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Honda Accord Hybrid takes mpg crown from Toyota with iMMD techhnology

As Honda records historical Accord and Civic sales in North America, Toyota heats up the competition with the introduction of the Prius “C”. Today we explore the base root of the Hybrid equation with a closer look at Honda’s Superior iMMD technology Vs. Toyota Synergy Drive.

Soon to be North America’s "Car Of The Year," the 2014 Honda Accord has blown the doors off of the competition with a stated 50 mpg EPA Highway rating. Weighing in at over 3,000 lbs, this 5 passenger midsize automobile is a “true Hybrid,” meaning that the car can be driven in EV ( electric motor) only mode.

While Toyota does hold title to the best selling Hybrid in the United States through the expanded Prius line, the 2 Japan based automotive giants take a different mechanical and electronic engine/motor management approach to the Hybrid. And there lies the difference.

As of 2014 the Civic Hybrid, CV-R and the Honda Accord can launch off of the light in EV ( electric car) mode. Through Honda’s iMMD “Earth Dreams”( intelligent multi- mode drive) the car offers the driver 3 distinct driving modes, but always comes off the light in EV. It also has the capacity for extended electric only driving mode. And as with the Prius, shuts down when sitting in a stationary position. In driving the Accord we find the car to be eerily quiet, torque happy and road responsive. The gasoline powered generator/ helper engine rarely engages under 40 mph. In EV mode the gasoline engine is disengaged from the CVT, then reengaged for brake regeneration when decelerating to a stop.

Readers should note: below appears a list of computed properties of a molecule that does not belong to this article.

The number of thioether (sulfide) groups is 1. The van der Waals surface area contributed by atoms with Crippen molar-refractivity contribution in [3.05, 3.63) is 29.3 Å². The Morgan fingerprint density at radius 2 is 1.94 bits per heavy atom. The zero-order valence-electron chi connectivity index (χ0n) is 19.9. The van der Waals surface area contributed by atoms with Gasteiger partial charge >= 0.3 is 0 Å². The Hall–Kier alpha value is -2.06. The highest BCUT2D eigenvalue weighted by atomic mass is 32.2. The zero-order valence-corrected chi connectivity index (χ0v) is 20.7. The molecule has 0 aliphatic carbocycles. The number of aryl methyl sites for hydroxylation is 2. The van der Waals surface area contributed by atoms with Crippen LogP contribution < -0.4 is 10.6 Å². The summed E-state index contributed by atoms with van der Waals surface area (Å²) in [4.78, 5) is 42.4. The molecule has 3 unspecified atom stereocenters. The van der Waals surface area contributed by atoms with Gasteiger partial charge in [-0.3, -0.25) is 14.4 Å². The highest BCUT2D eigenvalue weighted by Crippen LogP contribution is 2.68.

Other than a very minor electric drive noise and seamless CVT engine/ transmission interaction, the Hybrid Accord is twin- similar to your gas powered model.

When not cruising down the Freeway at high speeds, unless you select engine mode, the car is effectively a full time electric vehicle. Due to Honda’s advanced automotive technology, Accord is the first mid size sedan in North America to surpass 50 mpg.

Honda points to it’s CVT (non transmission) electric motor interface, high capacity lithium Ion Battery and small but highly fuel efficient 16 valve VTEC generator, secondary propulsion unit.

Toyota has opted for a small displacement gasoline powered engine working in tandem with an E-CVT. Their version of the CVT utilizes a split drive variable gear set that transfers engine or motor generated propulsion to the drive wheel. You can find the specifications here.

While both systems are complicated, Honda’s computer controlled infinitely variable transmission coupled to a variable valve timed low friction near zero emissions engine, appears to be the winner in the Hybrid competition for 2014.

As Honda outsells Toyota in Japan, we’re confident that it will only be a matter of months before the Japan based giant counters Honda with a new generation of super efficient EVs and Hybrids.


Eric King (not verified)    January 31, 2014 - 1:04AM

I am hoping that this will become the standard for all motor production across the board for all makes and models of the future.